In rows from top left:
August/ September Thorn, Scarce Footman, Yellow Tail.
Beautiful Hook-Tip, Burnished Brass, Bird-Cherry Ermine.
Riband Wave, Green Silver-Lines, Buff Ermine.
Swallow Tail, Drinker, Bordered Beauty.
Maiden's Blush, Buff Tip, Rosy Footman.
Perfect Moth Weather (hot, humid, still) so there were hundreds in the box this morning. A few were species I've only recorded once or twice here (the Green Silver-Lines has only ever been recorded from our garden once, four summers back). The Nepeta is currently playing host to most of them until nightfall and the Blackbirds are keeping beady eyes on the box :o)
Talking of birds, I received my copy of the BTO's Breeding Bird Survey results for 2015 this week. I contribute to it by looking after two squares up on The Chalk which I survey twice a year during Spring. Mostly this is done through bird song ID as many of them are seen and not heard and Spring is the peak season for male birds singing.
On the whole it makes sobering reading, with long-term (1995-2014) population declines recorded for many UK species including Willow Tit, Marsh Tit, Skylark, House Martin, Oystercatcher, Lapwing, Curlew, Cuckoo, Tawny Owl, Kingfisher, Wood Warbler, Dipper, Mistle Thrush, Spotted Flycatcher, Nightingale, Pied Flycatcher, House Sparrow, Yellow Wagtail, Grey Wagtail, Meadow Pipit, Greenfinch, Linnet, Yellowhammer and Corn Bunting and that's not an exhaustive list.
Turtle Doves declined 93%, making them the fastest disappearing UK species. The reasons are varied: agricultural changes affecting their UK breeding grounds, hunting pressures during migration and changes in their West African winter quarters.
Long-term declines were also recorded for Song Thrushes (15%), Swifts (47%), Kestrels (36%) and Starlings (49%).
There were some Good News Stories among the gloom. In England, Peregrine numbers are recovering after organochloride pesticides were banned (they thin the egg shells making them unviable as well as poisoning the bird and its prey). We saw a pair roosting on the Tate Modern building when we popped up to London (and Libertys :o) ) last week.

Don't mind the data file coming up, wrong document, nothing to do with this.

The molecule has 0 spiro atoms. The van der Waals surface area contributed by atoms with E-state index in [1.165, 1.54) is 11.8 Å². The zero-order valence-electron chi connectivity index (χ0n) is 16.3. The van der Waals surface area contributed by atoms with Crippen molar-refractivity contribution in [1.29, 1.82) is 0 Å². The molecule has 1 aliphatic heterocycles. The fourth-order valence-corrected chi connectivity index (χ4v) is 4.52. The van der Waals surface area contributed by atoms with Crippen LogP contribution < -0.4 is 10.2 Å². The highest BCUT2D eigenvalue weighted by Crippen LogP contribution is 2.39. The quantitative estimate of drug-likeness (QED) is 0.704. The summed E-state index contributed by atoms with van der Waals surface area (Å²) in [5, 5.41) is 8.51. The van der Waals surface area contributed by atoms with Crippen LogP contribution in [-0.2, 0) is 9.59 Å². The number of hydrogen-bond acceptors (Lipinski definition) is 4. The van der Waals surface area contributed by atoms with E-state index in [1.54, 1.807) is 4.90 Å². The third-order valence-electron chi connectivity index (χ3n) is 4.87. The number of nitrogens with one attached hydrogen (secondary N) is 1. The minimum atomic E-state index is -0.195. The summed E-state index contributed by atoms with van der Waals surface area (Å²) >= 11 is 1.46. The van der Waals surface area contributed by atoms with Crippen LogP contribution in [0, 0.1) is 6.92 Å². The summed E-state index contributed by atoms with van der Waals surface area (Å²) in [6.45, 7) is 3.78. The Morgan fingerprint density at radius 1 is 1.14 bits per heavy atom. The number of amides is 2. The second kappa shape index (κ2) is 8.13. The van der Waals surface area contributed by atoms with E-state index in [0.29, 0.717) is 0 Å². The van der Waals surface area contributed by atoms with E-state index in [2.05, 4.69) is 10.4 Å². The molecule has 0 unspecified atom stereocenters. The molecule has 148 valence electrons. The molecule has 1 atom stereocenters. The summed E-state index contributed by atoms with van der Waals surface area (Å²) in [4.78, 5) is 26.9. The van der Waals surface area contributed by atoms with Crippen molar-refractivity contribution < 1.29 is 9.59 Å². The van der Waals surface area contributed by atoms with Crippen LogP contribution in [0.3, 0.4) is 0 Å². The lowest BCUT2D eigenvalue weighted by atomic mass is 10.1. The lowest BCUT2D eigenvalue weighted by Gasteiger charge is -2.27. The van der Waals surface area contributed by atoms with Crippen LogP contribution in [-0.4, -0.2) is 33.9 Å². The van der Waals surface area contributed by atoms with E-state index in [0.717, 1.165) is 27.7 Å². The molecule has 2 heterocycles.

Over the short-term (2014-2015) Barn Owl numbers are up by 88% (although they follow vole populations which typically follow a boom and bust model, so it doesn't necessarily mean the Barn Owl population is rising year on year). Siskins rose 81% over the same time period too.
I'm interested that many of the species we have in relatively robust numbers here are declining nationally. House Sparrows, Tawny Owls, Starlings. Song Thrushes, Mistle Thrushes, Skylark, Yellowhammer, Greenfinch to name a few. I am convinced part at least of the reason for this is the food we put out. There were no House Sparrows here when we moved in ten years ago. Three years in we had a breeding pair and now a colony of between 30-50. Starlings have only begun to visit in the last two years, and this summer two broods have fed regularly in the garden. We also have Greenfinches (although usually only one or two), and Marsh Tits too.
What this tells me is that you CAN make a difference by putting food out YEAR ROUND - not just over winter. In a bad Spring, like the one we've just had, the birds rely on this supplementary food source in order to be able to lay their eggs in the first place and then to brood the young successfully.
They need places to shelter, water to drink and bathe in, roosting and nesting places and a good quality food source (fat balls and seed are perfect).
We're just about to tip into Summer Holiday Mode here with L due home any minute. Poppy has been ill this week, a stomach upset that put her off her food so we all know it must have been serious. Luckily, Lovely Vet Clare was straight on it and sorted her out and now she's making the most of fresh fish for supper (Poppy. not Clare). Ted is quietly outraged at the injustice. I loved Clare's summation of the situation: If a Jack Russell hasn't got you by the throat, you know something is wrong :o)
Hope you're all well, and if in the UK enjoying this beautifully warm weather?